Dogs, cats and other companion animals are important members of many Colorado families. Beloved pets also commonly provide companionship and meaning in the lives of elders. Those who love their furry family members should be aware that they can take legal steps to provide for care of pets if owners become too ill or injured to provide pet care themselves and even after owner death.
Trusts for the care of pets
Under Colorado statute, a pet owner may set up and deposit funds into a valid trust to provide for the care of a “designated domestic or pet” animal and for that animal’s “offspring in gestation.” Covered offspring are determined when the designated animal becomes a trust beneficiary — in other words, when the terms of the trust activate the trustee’s duty to use the trust assets to care for a designated pregnant animal, the provisions would cover the unborn offspring.
A trust for pets terminates when there are no more designated animals living.
The pet owner should carefully consider whom to name as the pet trust’s trustee. This person would decide how to use the funds to care for the animal, so should be someone the owner trusts. It would be smart to have a discussion with any trustee or successor trustee to be sure you’ve made the right choice and that he or she is on the same page vis-à-vis the kind and level of care appropriate for the animal.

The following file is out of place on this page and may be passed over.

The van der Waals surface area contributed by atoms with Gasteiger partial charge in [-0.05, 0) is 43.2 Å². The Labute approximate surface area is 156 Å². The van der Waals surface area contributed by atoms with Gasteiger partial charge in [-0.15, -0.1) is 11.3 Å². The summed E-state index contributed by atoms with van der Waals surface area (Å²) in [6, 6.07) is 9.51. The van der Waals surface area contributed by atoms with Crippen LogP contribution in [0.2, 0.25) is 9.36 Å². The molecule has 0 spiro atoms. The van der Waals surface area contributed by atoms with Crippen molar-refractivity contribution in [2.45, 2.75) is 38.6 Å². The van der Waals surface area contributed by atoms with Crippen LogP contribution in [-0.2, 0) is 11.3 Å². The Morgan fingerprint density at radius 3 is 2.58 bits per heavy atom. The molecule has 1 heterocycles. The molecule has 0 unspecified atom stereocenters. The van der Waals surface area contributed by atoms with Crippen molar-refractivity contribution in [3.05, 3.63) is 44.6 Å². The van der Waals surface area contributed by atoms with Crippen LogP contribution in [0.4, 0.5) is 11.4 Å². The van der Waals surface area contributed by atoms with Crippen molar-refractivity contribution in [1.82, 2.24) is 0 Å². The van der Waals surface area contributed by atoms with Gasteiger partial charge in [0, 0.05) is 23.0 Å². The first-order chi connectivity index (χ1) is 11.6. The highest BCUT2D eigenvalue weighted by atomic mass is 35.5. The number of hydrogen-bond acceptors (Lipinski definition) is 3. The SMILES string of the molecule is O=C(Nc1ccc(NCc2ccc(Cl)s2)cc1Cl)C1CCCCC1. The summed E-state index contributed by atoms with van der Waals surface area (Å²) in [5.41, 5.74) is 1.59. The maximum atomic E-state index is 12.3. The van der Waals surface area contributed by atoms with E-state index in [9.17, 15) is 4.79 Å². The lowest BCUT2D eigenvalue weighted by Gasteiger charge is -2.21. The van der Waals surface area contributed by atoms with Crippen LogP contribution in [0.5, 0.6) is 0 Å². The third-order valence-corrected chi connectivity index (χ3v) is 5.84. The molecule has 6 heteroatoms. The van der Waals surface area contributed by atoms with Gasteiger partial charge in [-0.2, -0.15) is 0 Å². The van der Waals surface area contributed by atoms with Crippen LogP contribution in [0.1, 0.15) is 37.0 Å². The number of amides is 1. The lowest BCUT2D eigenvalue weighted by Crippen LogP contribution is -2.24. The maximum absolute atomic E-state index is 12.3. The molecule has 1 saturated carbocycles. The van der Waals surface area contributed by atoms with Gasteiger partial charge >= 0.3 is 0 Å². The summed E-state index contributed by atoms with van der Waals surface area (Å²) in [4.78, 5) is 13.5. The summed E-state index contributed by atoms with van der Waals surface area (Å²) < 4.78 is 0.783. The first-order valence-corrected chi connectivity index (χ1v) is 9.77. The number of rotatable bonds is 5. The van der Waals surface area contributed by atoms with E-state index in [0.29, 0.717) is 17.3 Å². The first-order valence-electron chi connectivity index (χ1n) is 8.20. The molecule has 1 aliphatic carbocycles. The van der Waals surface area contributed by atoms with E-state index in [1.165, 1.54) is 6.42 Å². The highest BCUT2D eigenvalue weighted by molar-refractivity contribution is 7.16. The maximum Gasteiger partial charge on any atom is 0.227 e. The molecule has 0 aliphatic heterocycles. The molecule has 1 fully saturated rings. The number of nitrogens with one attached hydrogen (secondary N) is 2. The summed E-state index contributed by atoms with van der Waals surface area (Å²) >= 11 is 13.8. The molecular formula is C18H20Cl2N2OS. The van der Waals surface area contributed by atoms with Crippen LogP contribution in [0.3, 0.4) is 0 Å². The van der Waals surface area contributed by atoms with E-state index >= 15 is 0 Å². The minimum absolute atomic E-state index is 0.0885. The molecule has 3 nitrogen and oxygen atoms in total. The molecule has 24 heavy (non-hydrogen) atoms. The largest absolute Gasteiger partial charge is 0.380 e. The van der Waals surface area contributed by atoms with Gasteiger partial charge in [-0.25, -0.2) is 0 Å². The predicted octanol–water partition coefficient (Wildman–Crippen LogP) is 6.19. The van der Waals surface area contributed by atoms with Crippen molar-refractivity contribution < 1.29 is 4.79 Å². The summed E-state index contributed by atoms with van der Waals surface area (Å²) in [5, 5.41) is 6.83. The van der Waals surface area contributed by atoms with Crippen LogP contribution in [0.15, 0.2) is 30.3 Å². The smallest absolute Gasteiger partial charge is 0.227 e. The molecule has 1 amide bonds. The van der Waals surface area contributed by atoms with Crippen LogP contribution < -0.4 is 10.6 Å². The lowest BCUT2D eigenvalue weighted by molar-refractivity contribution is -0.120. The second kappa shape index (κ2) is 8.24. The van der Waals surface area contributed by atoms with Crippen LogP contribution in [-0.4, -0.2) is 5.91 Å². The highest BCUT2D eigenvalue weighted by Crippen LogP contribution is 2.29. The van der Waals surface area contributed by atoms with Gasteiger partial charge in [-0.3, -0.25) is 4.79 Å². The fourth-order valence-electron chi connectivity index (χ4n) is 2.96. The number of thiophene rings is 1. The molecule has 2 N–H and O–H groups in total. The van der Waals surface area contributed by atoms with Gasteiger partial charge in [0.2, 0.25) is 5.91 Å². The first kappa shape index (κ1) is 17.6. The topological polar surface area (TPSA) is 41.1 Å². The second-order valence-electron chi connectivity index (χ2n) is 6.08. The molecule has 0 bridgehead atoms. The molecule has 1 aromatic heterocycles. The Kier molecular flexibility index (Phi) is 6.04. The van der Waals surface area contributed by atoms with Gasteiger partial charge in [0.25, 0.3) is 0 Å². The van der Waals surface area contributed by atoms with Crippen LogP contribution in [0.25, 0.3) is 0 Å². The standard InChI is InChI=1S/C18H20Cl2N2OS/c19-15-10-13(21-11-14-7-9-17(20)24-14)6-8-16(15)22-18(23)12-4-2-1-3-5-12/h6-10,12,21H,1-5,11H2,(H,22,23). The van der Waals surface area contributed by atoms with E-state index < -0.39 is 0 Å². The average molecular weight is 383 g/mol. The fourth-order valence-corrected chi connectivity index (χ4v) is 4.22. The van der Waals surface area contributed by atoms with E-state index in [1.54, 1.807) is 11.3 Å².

The pet owner could include specific instructions and preferences concerning care within the trust instrument, including preferred veterinarians and other service providers.
A pet trust could be set up to kick in if the owner becomes incapacitated and unable to care for the animal. Alternatively, the pet owner could also write his or her will to set up a pet trust that would take effect upon the owner’s death, but in that case, the pet owner should make informal arrangements for pet care until the completion of any probate processes in court.
A pet owner could leave the animal to a beneficiary as an item of personal property in a will, but the owner would need to take certain precautions. The pet owner should speak with the beneficiary at length about his or her willingness to take on ownership and care of the animal. And again, the owner would need to plan for care during the time between death and the completion of the probate process.
A Colorado estate planning lawyer can answer questions about pet trusts and other legal vehicles for animal care.